Thu Oct 27 12:53:47 SAST 2016

'AIDS-free sa is possible'

By unknown | Aug 13, 2009 | COMMENTS [ 0 ]

DR NONO Simelela, former head of the country's Aids programme, is returning to lead the South African National Aids Council.

Simelela, who signed on the dotted line at the recent International Aids Society meeting in Cape Town, left South Africa five years ago.

Though she maintained at the time that her decision was based on personal reasons, it was known that her work under the then Health Minister Manto Tshabalala-Msimang had become untenable.

One of Simelela's health department allies in the fight to secure treatment for people living with HIV and prevention therapy for pregnant mothers, former health director-general Ayanda Ntsaluba had left in 2003 to join Foreign Affairs.

Simelela has been director of the technical knowledge and support division at the International Planned Parenthood Federation (IPPF) in London.

Speaking via e-mail from London Simelela said she was "very happy" to be coming back.

"I know things are going to be better," she said. "I feel lucky to get a second chance to do this work with the support of all the stakeholders. An Aids-free South Africa is possible. We all need to believe this and work towards this vision."

Sanac, the chairperson of which is Deputy President Kgalema Motlanthe, is primarily responsible for steering the country towards reaching the National Strategic Plan targets that include initiating 80percent of those needing treatment on antiretrovirals and halving all new infections by 2011.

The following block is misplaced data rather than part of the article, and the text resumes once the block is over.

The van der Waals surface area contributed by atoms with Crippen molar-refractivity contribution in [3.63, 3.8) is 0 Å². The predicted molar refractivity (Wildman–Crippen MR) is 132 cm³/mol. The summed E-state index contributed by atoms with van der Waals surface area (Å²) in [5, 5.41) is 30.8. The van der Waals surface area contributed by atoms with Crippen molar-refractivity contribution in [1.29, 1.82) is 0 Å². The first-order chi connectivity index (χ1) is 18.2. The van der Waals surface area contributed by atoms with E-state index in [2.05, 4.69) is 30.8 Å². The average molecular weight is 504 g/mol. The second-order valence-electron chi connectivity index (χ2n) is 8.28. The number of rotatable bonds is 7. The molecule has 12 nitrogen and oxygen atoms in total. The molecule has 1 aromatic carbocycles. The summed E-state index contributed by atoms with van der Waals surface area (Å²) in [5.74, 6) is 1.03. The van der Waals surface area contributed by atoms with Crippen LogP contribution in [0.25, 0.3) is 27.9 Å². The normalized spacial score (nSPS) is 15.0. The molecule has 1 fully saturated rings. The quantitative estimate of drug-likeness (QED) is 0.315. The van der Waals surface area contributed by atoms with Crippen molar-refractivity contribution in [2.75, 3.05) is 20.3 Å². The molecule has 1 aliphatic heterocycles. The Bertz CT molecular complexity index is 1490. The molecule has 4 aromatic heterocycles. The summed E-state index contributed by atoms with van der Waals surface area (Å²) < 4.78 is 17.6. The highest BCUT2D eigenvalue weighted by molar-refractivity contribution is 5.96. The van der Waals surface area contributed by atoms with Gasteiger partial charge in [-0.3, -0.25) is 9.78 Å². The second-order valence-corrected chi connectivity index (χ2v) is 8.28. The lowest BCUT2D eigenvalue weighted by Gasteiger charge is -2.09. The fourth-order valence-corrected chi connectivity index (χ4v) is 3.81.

Before joining IPPF, Simelela worked for 20 years in the Department of Health, initially as a senior lecturer and clinician in the department of obstetrics and gynaecology at the Medical University of Southern Africa.

She later became head of the National HIV, Aids and TB programme in the Health Department, a position she held from 1998 to 2004.

Despite attempts by Tshabalala-Msimang to drag her feet on any interventions involving antiretroviral drugs, Simelela led the early national programmes in prevention of mother-to-child transmission of HIV and with Ntsaluba played a pivotal role in the implementation of the country's treatment programme. - health-e news


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